An enormous crash interrupted my horror. The ship lurched and tilted as a great splintering, the groaning and cracking of ice, exploded in sound. I fell back against the wall as Jonah used the moment of distraction to slither away from Buck’s hold.
“Come on!” Buck turned toward the opening in the doorway. “The ship may be damaged. We can’t stay down here.”
The three of us rushed to the top deck.
It was true. The steamer was locked in ice, inescapably gripped in the cold fingers of winter. I looked around at the collapsed faces, mirroring misery, the tall and lanky down to the short and stocky, all on the verge of a full-blown panic.
I wanted to say, “I told you so,” tried to tell Jonah in a hundred different pleading ways before this God-forsaken journey began, but knowing better, knowing it wouldn’t change the next time he got that stubborn, tight-lipped look, I kept my mouth closed. Silly men. Silly dreaming baby-men. Always wanting to conquer, to kill, and then build it up all over again. A tiny laugh bubbled up into my throat as I studied them from the edge of the crowd—hating them, loving them, scoffing and admiring.
Captain Henry Conrad stood at the bow of the steamer looking smaller than his six feet and 250 pounds, diminished by the simple law that in certain conditions water turns to ice. He gestured at the crumpled map in his hand while the moaning wind whipped red into our cheeks. The men crowded around him, knowing the truth but wanting to hear it explained—their dreams of riches, for the duration of this Alaskan winter at least, were over.
Sinclair, a man who wore his father’s idealism on a chubby-cheeked face, cursed a violent streak. “That Yankee in Seattle promised we’d make it. I knew we shouldn’t take a Yankee’s word for it.” He slung his hands into the pockets of a pair of expensive trousers, causing the seam to strain against his backside, and scowled at the broad, whiskered face of the captain.
“It ain’t anybody’s fault the Yukon River freezes up so early,” put in the tall, lanky Zeke Robbins. “We were straddling the seasons, pushing as far and as fast as we could and we knew it.” Zeke only needed a stalk of wheat to chew on and a floppy hat to complete the picture of the middle-American farmer.
“We may as well face it, gents.” The captain intervened before a full-fledged fight could break out. “We’ll be sitting out the winter right here, huddled together on this pile of wood, unable to move an inch until spring thaw.”
What would that mean to the lone woman of the expedition? Should I be afraid? Would my brother protect me? Or would he only accuse me of self-absorbed romanticism should I voice any hint of my scandalous concern?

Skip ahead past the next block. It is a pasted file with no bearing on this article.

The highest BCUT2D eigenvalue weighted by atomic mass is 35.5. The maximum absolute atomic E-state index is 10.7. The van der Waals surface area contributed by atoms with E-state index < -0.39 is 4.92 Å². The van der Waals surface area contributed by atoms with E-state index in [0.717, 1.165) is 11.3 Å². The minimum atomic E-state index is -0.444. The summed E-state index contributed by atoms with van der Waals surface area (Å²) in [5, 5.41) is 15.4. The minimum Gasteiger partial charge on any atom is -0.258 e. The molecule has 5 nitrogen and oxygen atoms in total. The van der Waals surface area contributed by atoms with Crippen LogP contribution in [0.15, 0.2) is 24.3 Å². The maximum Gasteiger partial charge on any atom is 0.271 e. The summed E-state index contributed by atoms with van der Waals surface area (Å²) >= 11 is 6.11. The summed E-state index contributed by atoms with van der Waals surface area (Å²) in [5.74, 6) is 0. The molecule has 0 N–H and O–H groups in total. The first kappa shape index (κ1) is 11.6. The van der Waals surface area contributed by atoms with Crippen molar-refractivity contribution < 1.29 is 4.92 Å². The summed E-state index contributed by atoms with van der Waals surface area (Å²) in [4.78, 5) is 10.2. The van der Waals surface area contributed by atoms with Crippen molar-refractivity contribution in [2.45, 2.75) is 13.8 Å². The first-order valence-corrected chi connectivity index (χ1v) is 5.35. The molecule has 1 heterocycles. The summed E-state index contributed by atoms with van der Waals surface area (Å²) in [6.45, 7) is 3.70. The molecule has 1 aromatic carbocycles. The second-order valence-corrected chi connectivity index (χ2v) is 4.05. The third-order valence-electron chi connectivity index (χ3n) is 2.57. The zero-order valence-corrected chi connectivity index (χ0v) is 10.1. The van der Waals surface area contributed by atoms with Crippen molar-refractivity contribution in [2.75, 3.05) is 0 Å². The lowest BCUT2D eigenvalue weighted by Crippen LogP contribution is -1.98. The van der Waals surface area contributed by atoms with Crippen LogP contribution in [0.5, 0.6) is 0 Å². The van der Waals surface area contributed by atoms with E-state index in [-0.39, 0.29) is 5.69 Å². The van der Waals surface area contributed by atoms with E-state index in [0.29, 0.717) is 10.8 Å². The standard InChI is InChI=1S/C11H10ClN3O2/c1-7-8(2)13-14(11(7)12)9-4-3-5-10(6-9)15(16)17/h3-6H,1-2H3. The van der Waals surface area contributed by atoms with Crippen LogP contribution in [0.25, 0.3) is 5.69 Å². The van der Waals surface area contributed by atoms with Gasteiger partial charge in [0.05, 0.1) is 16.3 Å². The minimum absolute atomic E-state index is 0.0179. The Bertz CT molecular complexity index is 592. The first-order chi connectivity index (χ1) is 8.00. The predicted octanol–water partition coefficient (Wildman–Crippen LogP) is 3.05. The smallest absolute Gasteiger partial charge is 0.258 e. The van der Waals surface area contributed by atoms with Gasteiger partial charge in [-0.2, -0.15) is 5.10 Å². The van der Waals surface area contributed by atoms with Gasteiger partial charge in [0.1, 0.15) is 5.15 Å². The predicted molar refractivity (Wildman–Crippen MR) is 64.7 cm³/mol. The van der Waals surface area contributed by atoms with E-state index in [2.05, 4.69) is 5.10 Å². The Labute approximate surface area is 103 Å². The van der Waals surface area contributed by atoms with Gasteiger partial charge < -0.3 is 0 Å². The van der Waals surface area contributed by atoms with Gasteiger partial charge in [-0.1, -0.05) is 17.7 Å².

Several voices cried out in stubborn rebellion to the idea of giving up until the clean voice of another quieted them. “As I see it, gentlemen, we have one other choice.”
They turned in eager silence, necks craning, bodies leaning in, straining for a way out of the certain despair that would engulf them at the end of this meeting. If any man could salvage this mess, it was Buck Lewis, and they all knew it or had heard it in bits and pieces of stories that made him out a hero and a legend.
I studied him. What was it about him that held me so entranced? He had a weathered face, bold with a hint of recklessness, intelligent blue eyes that could cause a lesser man to turn away, a lean-muscled body with reflexes that could save a life, and an easy common sense that made him the voice of reason in turbulent times. The young men idolized him. The older men respected him.
I had tried, for the first few weeks of this journey anyway, to ignore him.
It wasn’t that I couldn’t feel his presence the moment he neared or didn’t feel as if I knew him every time our gazes locked. Oh no. Everything in me wanted to follow that pantherlike stride as he walked by—with my eyes and my feet and then reach toward him with my hands and my lips. And then he’d spoken to me and all was lost.
Buck stared each man in the eye. “You should know what you’re in for. If you plan to stay, you’ll be looking into the face of starvation, hoping it doesn’t look back. Hunting parties will go out daily with the threat of sudden blizzards and wild animals to hound your heels. When the food runs out, the unfathomable will start looking pretty. It may come down to the strong surviving, but the means of that survival might not be something you can go to bed with. Might be something you have to wrestle over for the remainder of your days.”
He paused, scanning their collective gaze, taking stock. “For those who don’t like the sound of that and still want to reach Dawson City before spring, they can trust in dogs and sleds and pray for enough good weather to mush overland.”
“What are you going to do, Buck?”
“How many miles to Dawson?”
“When will the food run out?”